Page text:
Padraig Harrington's Birkdale scrapbookJuly 15, 2017 Golf News
The 2008 champion on overcoming injury, battling Greg Norman and taming the elements when the Open last visited Birkdale...
The below is a picture from a practice round. You can see I’m icing my wrists and I have it strapped up. I genuinely was not sure if I would play or not. I hurt it on the Saturday night prior to the championship and treated it with ice.
I got to Birkdale late on the Sunday and had treatment straight away – I had all sorts going on, including physio.
You can see here, I’m walking around the golf course with Ronan (Flood) carrying my putter and a few wedges.
I could only manage hitting a few chip shots and putts and remember being really unsure as to whether or not I would be able to play.
The above is actually a shot on the 6th hole which changed my whole tournament. It was obviously very difficult throughout the first day. This suited me as I was very much “in the moment” as you need to be when playing in bad conditions – you can’t be getting ahead of yourself, you just have to hit one shot at a time.
Bad weather helps you do that in many ways and having the wrist injury really helped me because I just wasn’t sure whether I’d be hitting any shot beyond the one I was about to hit – I didn’t know if there was going to be another shot.
This is also the first real test of the morning. I had struggled along the first six holes and I missed the 6th fairway left and ended up in a wiry, heathery piece of grass.
I’m trying to hit the ball as far as I can but I can only advance it maybe eighty yards over the bunker. This is the first time I’ve actually had to go after a shot that day. Once I hit it and there was no pain, there was an enormous sense of relief.
All of a sudden my mindset changed from ‘Am I okay?’ to ‘I’m definitely okay.’ I was euphoric about it and it certainly put me in a great place going forward.
It was great to walk down the 18th with a four-shot lead. I don’t watch scoreboards but on the 17th my caddie told me I was two ahead of the clubhouse lead and three ahead of Greg.
The eagle at the 17th basically gave it to me and coming down the last was very nice. I was able to wave at the crowds and enjoy it, kind of how you would dream of doing it as a kid.
Actually the whole week at Birkdale was very satisfying in that sense. I’d played great, putted and hit the ball well, hit a fantastic shot into the 71st hole – everything you would dream about if you were 15 years old.
Clearly going from one to two major wins was a big deal. It is incredible to win a major but once you have, you don’t ever want to be the guy who only ever won one major.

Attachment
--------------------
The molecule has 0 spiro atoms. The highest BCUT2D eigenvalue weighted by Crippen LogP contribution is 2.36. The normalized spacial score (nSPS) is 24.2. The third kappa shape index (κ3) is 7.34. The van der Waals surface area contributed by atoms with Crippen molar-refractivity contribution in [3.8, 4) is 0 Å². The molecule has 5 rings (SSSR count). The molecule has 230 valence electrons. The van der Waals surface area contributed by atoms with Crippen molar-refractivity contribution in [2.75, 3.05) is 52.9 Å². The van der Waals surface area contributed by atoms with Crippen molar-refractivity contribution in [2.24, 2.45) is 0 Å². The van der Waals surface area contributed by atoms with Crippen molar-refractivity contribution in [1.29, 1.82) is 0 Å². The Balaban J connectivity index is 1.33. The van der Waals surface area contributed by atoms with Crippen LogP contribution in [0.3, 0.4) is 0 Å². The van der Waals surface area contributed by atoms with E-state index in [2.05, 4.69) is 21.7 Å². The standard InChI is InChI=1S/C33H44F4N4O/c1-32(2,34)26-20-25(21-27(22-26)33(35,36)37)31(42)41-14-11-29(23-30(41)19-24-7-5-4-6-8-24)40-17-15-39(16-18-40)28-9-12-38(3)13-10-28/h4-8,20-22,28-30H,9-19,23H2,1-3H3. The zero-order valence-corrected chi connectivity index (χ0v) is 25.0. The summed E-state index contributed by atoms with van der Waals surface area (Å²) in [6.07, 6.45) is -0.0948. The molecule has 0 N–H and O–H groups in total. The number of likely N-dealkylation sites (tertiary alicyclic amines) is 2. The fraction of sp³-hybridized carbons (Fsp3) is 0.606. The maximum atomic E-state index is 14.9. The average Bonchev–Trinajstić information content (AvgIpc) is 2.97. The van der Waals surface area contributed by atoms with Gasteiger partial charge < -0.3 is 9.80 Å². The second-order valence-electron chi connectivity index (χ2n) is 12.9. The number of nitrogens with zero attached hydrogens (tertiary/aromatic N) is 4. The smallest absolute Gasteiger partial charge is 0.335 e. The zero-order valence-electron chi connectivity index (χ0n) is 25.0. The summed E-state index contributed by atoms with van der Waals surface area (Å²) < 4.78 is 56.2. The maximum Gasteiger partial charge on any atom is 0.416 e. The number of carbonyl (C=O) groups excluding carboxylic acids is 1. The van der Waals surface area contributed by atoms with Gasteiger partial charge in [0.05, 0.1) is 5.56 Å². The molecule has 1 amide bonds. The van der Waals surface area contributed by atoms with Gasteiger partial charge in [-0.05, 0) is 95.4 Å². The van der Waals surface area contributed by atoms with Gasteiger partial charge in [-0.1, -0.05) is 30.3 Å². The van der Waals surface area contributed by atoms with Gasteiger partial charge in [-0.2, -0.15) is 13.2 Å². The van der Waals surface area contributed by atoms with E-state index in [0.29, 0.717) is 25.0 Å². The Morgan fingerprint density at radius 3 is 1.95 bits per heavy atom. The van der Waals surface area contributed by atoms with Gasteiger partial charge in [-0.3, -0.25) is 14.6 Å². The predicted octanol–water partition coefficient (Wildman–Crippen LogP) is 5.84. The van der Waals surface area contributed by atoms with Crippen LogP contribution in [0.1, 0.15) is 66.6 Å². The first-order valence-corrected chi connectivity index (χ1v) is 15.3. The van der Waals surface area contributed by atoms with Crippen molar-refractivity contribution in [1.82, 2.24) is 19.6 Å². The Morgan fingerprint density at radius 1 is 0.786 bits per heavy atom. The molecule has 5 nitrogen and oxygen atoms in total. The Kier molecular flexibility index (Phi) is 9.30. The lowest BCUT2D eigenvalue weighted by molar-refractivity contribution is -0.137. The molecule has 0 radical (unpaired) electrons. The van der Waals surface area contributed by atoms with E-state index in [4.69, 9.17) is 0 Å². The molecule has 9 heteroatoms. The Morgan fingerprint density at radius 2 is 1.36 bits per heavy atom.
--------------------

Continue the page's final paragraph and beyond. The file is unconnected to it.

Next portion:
It was interesting playing with Greg Norman on Sunday. I had played with him earlier that year in the opening of Doonbeg Golf Club, which he designed, and he played fantastic.
I was very aware of how good a player he was at 53. I’m not talking about how good a player he was in his heyday when he was clearly the best in the world, but I was aware of him and how good he can be when he’s interested.
In my opinion, the fact he wasn’t performing other weeks was more down to the fact he was more of a businessman than a golfer. But here he was at the Open, interested. Greg’s mind was in the right place as well as him being very capable physically.
I was very worried about the media. There was a fairytale story about how there was going to be one last victory for Greg and that concerned me.
I’m not a superstitious person, but I don’t like getting drawn in to everybody thinking ‘Oh, wouldn’t this be great if Greg wins.’ It wouldn’t have been great for me! Interestingly enough, he couldn’t have been better to play with on Sunday.
He was genuinely happy for me when I won and was an ideal playing partner. At times when you play on Sunday, you can get a guy who can drag both of you down or equally, you can drag yourself down.
Greg was great to play with and he played fantastic during that final round. There were a couple of aggressive drives that didn’t come off for him but he certainly hit the ball well enough that day to win.
Ronan never talks to my golf ball and the shot on the 17th was one of the few times I’ve heard him say “good shot” when the ball was actually in the air.
Obviously this was a big shot – 272 yards to the pin, a bunker about 15 yards short which I needed to carry and a strong wind straight off the left. I hit 5-wood off the downslope, which was my favourite club and I was feeling good.
It is certainly one of the most extraordinary shots I’m going to hit in my career. I was hitting it in the right frame of mind and I wanted to win the tournament there and then.
I didn’t want to lay up, then possibly hit it on the lower tier and three putt. I liked the shot. It’s easier to hit a good shot when you’re feeling great than it is to hit an OK shot when you’re feeling bad and I was certainly feeling great at that stage.